The ACT: Homeschool Necessity

Earlier in the semester, I said that “beyond the single oddity of the ACT, the standardized test has been unknown to me, and its absence has not hurt me.” I now realize that this is not necessarily true. The ACT has allowed me to pursue my homeschool education. I now know that I had misunderstood the objective of the standardized test. It is not an educational/teaching tool, nor should it be treated as such. It is a measurement tool. In the case of the ACT, it is a gauge of academic ability.

I have had a change of heart. Without a standardized test like the ACT, my self-reported homeschool GPA would have been laughed out of the college admissions office. Instead, I can take a test that measures my academic learning and categorizes me based on a national standard. In essence, my parents were able to pursue a less traditional and more experimental form of education for myself without being penalized for the lack of credibility associated with it.

Furthermore, not all schools are created equal. Some high schools are more academically rigorous than others which explains why a kid with a 4.0 GPA may get an 18 on his/her ACT whereas another kid with a 3.0 GPA at a different high school may get a 25 on the ACT. A standardized test like the ACT accounts for the difference in pedagogical approaches and the intensity of an institution’s curriculum. From this angle, I now see the ACT as an equalizer among schools and educational philosophies.

However, the Act still has its issues. I still question the accuracy of the ACT. In my own experience, the ACT is an easily coachable test. For a test that is supposed to measure one’s entire academic learning, I was able to boost my initial grade of 18 to 28 within a short period after taking an ACT prep course. Furthermore, socioeconomic status also comes into play regarding access to learning resources, such as a prep class or prep materials. Regardless, I have a new appreciation for the ACT. I now applaud the standardized nature of the ACT and the ability the test provides for individuals to venture outside the conventional realm of education.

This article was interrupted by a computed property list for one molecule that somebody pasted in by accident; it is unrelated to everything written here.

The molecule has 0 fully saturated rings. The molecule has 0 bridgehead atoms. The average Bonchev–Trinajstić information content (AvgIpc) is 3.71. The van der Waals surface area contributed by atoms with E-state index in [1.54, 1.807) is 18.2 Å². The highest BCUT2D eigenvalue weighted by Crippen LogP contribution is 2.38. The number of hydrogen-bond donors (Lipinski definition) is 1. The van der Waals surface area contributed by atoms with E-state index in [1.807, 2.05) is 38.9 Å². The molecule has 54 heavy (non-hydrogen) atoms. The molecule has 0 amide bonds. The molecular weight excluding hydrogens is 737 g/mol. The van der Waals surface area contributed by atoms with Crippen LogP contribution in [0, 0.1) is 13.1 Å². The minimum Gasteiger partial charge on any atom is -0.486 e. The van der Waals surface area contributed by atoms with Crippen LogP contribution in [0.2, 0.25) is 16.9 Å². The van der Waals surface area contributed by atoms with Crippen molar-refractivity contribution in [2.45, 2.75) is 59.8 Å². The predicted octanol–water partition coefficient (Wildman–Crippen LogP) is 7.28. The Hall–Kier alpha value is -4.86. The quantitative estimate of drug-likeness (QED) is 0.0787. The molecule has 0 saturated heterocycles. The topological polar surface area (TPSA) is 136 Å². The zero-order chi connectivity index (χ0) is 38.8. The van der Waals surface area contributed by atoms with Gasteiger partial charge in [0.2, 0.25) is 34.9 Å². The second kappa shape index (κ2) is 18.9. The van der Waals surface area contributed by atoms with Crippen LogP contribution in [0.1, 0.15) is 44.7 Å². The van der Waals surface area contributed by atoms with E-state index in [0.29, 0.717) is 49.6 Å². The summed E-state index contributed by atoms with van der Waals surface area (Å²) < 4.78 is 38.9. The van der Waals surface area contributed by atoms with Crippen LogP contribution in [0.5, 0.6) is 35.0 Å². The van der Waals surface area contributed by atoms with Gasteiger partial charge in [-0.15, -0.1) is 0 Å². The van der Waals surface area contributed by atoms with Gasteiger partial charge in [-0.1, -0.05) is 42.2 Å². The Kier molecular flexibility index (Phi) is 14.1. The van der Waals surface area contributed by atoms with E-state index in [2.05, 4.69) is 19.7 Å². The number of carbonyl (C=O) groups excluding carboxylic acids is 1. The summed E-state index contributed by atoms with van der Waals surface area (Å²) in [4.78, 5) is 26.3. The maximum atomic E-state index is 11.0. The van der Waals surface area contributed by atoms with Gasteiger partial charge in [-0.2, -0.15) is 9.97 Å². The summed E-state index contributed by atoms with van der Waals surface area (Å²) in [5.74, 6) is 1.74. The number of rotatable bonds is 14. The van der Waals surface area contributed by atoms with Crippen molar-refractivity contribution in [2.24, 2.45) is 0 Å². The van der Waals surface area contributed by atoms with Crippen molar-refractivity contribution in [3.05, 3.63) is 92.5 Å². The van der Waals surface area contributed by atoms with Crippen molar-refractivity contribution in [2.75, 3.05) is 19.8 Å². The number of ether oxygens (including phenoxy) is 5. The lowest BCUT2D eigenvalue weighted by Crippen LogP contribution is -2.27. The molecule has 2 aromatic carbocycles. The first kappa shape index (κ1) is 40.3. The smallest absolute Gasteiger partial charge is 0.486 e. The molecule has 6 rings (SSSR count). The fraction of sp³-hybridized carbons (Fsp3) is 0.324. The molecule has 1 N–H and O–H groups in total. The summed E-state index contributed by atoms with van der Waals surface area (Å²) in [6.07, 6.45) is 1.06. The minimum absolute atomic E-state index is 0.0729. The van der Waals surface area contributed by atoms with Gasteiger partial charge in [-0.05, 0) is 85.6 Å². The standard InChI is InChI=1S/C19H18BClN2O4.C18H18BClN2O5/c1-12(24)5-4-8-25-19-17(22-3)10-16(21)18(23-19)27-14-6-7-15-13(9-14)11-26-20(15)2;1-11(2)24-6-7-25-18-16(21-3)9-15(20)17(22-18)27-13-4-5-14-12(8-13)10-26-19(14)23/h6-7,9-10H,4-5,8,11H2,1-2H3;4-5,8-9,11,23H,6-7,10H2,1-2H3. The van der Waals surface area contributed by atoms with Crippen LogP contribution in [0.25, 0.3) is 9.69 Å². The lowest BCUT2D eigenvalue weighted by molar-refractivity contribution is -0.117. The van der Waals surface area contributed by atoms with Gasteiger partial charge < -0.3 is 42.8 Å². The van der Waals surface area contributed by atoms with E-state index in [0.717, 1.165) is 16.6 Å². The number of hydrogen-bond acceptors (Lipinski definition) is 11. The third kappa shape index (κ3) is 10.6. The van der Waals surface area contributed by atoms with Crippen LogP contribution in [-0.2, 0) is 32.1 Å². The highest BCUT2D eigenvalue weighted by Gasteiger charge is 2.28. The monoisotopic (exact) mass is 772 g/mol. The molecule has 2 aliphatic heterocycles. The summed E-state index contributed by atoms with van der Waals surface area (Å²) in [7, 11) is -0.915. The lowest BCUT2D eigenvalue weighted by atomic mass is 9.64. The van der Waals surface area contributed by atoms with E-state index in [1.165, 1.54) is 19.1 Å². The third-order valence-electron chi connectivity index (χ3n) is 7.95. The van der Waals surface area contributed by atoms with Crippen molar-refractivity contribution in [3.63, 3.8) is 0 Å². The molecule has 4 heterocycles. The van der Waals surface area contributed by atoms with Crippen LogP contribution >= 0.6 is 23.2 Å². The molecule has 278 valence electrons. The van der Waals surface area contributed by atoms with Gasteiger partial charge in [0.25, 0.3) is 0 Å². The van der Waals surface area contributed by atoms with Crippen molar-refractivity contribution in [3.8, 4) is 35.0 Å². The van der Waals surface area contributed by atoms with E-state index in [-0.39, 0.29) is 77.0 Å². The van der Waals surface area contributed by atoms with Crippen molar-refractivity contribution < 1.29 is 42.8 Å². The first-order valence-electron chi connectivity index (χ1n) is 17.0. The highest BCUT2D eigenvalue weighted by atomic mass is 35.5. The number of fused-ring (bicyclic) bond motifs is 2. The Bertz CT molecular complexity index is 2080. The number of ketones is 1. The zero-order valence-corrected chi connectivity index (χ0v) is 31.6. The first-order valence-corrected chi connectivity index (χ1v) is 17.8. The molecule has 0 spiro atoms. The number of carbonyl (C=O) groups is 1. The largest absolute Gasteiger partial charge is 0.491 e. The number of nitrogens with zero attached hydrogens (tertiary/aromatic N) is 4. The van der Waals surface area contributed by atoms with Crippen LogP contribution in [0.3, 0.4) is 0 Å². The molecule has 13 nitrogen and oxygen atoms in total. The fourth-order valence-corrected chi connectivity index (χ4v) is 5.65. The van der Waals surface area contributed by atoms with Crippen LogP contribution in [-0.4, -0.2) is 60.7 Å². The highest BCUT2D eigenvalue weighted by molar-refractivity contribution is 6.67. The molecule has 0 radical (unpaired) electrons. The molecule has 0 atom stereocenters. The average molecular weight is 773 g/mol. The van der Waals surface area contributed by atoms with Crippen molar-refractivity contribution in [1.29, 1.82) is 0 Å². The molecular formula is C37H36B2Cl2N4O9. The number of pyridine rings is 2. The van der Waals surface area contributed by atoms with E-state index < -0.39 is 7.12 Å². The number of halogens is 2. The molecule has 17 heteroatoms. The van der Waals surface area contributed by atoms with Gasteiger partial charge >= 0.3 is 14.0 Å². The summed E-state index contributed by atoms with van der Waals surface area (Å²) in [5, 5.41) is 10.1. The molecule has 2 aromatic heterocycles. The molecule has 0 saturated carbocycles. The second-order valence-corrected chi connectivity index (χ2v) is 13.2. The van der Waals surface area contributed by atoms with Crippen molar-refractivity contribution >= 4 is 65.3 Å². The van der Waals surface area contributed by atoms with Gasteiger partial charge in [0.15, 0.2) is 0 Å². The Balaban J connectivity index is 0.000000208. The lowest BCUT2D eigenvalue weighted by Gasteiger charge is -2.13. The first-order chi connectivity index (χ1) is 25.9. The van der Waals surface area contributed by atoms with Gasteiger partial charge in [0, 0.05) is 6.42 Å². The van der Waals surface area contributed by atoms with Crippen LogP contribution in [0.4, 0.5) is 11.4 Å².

A Homeschooler’s Background, Education, and Introduction to the Standardized Test

My name is Benjamin Isaiah Gall; call me Ben. I am a sophomore student at Tusculum University studying business (with accounting concentration) as my major, and I am working towards two minors in criminal justice and tax.

I was born in Lincoln, Nebraska, and I lived in that state for 16 years out of my 20 years of life. For most of my life, my family has been relatively middle-class. I remember as a kid that we lived in suburbia for a good portion of my young life. Later, we lived with the Grandparents for almost two years during the 2008 recession after my family lost their business. However, my Dad eventually got a stable job, we lived more modestly than before, but we lived comfortably. We moved again after a series of other-at the time-unfortunate events, but we now happily live in Greeneville, Tennessee.

I have never been to public school. My parents resolved (despite economic hardships at times) to homeschool all their children because they were dissatisfied with the Omaha Public School system, which roughly had a 60-70ish% graduation rate at the time, not to mention other issues with the schools. Instead, my mom taught us one on one for our early education until we were able to begin figuring out problems on our own. From then on, we were handed educational material and left mostly to our devices, with the expectation of completing it and honestly recording our grades.

In this way, my education was perhaps peculiar. Beyond general supervision, much of my late-middle school and high school education was independent; I would do my work and finish whenever I completed my work. It was simple, but not always easy. However, as a consequence of this homeschool education, I never had to take any high-stake standardized tests.

My first experience with standardized testing was in a homeschool ACT prep class. I took the test sheets home and performed the test on myself; my first test result was an 18. My most prominent feeling before taking the actual ACT exam was intimidation; I was worried about how a single test could affect my educational career; I went on to score a 28. Afterward, I felt that the test could not truly be reflective of my actual ability. Which was my “real” score the 18 or the 28? How could I suddenly be 56% smarter than when I first took the ACT only weeks ago? The only difference is that I knew how to take the test. Beyond the single oddity of the ACT, the standardized test has been unknown to me, and its absence has not hurt me.